Celebrating #AIESECDAY Today

Almost a year ago, on a hot day, I was walking through the West Mall Complex at SFU when I noticed a particular poster that stood out from the rest. The poster caught my eye because it had images of ice cream. Curious, I actually read the copy of the poster (a rarity for me) and learned more about AIESEC SFU.


Fast forward to today, and I can honestly say that joining AIESEC has been one of the most rewarding things I’ve done since coming back to school full-time. I’ve gained some valuable skills through AIESEC. More importantly though, I’ve met many amazing people through it.

What does it stand for?

I often get asked what the acronym AIESEC stands for. To this day, I still can’t tell you – and that’s because it’s in French. According to Wikipedia,  the acronym stands for “Association Internationale des Étudiants en Sciences Économiques et Commerciales. If you’re expecting me to pronounce that, then you’re out of luck.

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Succeeding with a Group of Type A Individuals (5 Tips)

Photo credit: http://technomarketer.typepad.com/technomarketer/2008/04/developing-pers.html

I just completed my first 400-level Business course ever! Intimidated at first, I quickly adjusted to the course  (titled Integrated Marketing Communications – or IMC for short) and eventually got a really great mark.

A huge part of my the IMC course this semester involved a group project. By now, I’m already used to working in teams. If you’re in the Business faculty, you can pretty much expect to have at least one group project per semester. This project was a bit different though as it involved 9 to 11 group members. As far as school projects go, that’s a pretty huge group. And because part of the project is creating synergy among our individual efforts, it took a lot of time to complete, both working individually and as a group.

Another thing that’s unusual with my group is that it was made up of mostly Type A individuals.  At the beginning of the semester, two of my classmates already had some idea of how the group project would go because they had friends who had taken the course.  They’ve set out to organize a group, ensuring that only the best are in. The result? A team of nine intelligent, competitive individuals  acting as a full-service marketing communications agency that will pitch a project to a case study about a cruise line.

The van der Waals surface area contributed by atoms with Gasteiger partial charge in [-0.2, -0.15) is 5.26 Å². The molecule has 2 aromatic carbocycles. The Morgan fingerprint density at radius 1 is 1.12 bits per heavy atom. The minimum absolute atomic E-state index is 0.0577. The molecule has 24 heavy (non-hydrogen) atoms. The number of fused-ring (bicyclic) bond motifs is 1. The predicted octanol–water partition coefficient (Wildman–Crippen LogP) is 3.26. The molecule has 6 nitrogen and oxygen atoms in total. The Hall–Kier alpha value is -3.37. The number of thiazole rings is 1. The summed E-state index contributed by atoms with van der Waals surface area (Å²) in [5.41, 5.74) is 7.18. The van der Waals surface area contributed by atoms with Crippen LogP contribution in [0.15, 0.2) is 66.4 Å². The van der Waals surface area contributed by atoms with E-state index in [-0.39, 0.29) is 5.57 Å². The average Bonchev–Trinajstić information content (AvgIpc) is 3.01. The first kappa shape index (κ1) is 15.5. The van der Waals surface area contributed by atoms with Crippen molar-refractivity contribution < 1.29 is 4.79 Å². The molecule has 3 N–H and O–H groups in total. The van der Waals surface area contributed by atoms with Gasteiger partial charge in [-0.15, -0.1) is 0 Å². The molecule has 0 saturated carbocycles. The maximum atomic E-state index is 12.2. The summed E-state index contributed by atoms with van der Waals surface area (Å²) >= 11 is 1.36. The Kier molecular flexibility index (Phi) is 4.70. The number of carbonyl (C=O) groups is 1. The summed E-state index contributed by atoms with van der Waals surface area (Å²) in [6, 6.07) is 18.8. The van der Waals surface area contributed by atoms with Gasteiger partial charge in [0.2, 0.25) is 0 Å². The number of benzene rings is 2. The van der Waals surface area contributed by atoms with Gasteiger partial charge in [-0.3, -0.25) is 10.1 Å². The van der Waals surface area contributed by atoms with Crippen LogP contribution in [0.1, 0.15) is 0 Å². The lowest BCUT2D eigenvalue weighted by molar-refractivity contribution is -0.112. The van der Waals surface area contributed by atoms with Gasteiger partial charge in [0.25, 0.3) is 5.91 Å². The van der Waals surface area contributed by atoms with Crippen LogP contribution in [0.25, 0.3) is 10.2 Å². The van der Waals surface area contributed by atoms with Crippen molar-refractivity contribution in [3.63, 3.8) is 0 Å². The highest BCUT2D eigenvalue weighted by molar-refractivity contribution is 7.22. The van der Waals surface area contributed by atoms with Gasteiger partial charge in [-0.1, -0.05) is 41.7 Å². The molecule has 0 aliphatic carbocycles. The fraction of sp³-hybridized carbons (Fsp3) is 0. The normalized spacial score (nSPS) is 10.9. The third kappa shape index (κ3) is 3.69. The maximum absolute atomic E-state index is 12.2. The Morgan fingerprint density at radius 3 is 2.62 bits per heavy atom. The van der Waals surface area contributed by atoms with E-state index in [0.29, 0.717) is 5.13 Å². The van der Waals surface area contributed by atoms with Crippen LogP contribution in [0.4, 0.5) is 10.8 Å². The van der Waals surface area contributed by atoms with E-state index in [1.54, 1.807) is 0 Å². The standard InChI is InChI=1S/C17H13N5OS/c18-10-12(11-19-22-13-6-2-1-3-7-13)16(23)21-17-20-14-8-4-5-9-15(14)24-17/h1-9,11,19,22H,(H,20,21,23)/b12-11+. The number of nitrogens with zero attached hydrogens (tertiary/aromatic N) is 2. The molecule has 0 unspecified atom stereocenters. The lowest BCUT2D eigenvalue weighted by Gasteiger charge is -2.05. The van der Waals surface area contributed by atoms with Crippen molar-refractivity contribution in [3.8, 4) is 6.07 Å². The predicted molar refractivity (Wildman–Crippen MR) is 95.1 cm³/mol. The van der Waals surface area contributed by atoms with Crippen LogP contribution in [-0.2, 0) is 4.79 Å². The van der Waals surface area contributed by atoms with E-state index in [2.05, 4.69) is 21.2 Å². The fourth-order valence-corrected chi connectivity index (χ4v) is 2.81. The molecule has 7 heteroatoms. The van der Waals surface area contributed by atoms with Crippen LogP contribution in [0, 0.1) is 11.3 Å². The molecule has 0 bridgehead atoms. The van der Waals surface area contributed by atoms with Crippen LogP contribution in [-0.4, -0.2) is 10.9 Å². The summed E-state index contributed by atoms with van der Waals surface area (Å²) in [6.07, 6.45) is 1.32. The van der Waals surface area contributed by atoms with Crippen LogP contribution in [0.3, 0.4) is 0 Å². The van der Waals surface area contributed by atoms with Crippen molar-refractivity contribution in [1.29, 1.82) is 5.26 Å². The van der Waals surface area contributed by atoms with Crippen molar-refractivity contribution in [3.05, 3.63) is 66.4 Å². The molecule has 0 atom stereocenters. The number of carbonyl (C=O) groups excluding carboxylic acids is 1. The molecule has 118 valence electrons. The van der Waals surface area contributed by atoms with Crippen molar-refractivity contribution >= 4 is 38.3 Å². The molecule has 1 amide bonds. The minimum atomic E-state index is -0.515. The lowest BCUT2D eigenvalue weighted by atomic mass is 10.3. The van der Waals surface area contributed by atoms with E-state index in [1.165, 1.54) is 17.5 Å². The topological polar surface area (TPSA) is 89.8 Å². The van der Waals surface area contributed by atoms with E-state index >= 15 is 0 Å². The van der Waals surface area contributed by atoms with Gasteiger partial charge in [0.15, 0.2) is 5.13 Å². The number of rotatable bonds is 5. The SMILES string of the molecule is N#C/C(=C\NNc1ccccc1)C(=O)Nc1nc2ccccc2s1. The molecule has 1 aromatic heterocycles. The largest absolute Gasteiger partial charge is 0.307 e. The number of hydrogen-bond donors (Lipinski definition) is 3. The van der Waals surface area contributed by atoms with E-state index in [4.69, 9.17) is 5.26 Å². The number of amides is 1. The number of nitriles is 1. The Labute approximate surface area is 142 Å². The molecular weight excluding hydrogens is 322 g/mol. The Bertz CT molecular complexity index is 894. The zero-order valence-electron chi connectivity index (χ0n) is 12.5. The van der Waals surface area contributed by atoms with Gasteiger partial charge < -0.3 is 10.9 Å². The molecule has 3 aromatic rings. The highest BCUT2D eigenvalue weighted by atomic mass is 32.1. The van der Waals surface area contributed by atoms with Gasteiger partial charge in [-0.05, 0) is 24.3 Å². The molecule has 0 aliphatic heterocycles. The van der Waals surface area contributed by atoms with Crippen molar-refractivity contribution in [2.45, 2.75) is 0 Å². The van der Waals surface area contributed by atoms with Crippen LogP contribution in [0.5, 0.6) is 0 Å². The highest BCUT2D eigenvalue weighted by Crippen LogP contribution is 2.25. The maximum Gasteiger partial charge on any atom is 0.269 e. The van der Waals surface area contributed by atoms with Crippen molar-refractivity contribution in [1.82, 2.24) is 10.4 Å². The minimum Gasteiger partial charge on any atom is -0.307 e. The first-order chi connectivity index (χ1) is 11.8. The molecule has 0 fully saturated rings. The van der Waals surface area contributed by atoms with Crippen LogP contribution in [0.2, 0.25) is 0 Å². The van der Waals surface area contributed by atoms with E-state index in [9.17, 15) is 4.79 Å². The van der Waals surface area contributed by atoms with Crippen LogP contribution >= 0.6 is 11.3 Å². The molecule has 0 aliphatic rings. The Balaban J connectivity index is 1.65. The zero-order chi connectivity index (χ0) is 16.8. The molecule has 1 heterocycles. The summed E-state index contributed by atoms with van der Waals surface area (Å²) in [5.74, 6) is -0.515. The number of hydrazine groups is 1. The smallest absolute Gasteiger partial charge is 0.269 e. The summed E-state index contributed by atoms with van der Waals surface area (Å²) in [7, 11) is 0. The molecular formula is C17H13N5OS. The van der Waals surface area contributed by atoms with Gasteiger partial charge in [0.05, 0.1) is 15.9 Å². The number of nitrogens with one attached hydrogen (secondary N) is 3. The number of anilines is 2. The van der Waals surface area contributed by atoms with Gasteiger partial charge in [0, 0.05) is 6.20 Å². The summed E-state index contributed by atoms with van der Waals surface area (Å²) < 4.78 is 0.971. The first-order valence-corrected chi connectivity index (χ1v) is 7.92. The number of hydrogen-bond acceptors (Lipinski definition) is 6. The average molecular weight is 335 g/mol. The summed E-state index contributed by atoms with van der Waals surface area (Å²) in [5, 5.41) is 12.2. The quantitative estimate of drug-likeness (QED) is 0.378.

Our team did pretty well, but more importantly, we got along well. There were moments of conflicts and disagreements; however, never at one point did we feel like killing each other. And whenever you have 9  talented people in the same room, that’s a good thing.

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Decisions: Calculated Risks, Priorities, and Opportunity Costs

Photo Credit: Wordle.net

When I came back to school a few months ago, I made what I thought at that time was a decisive decision – not to do co-op.  There were several reasons for this. First, I really thought I was getting old. Getting back to school after a few years off makes you feel that way. Second, I felt that I had enough experience. In my short time with eBay, I’ve held three roles, one of which affected the entire Customer Support organization.

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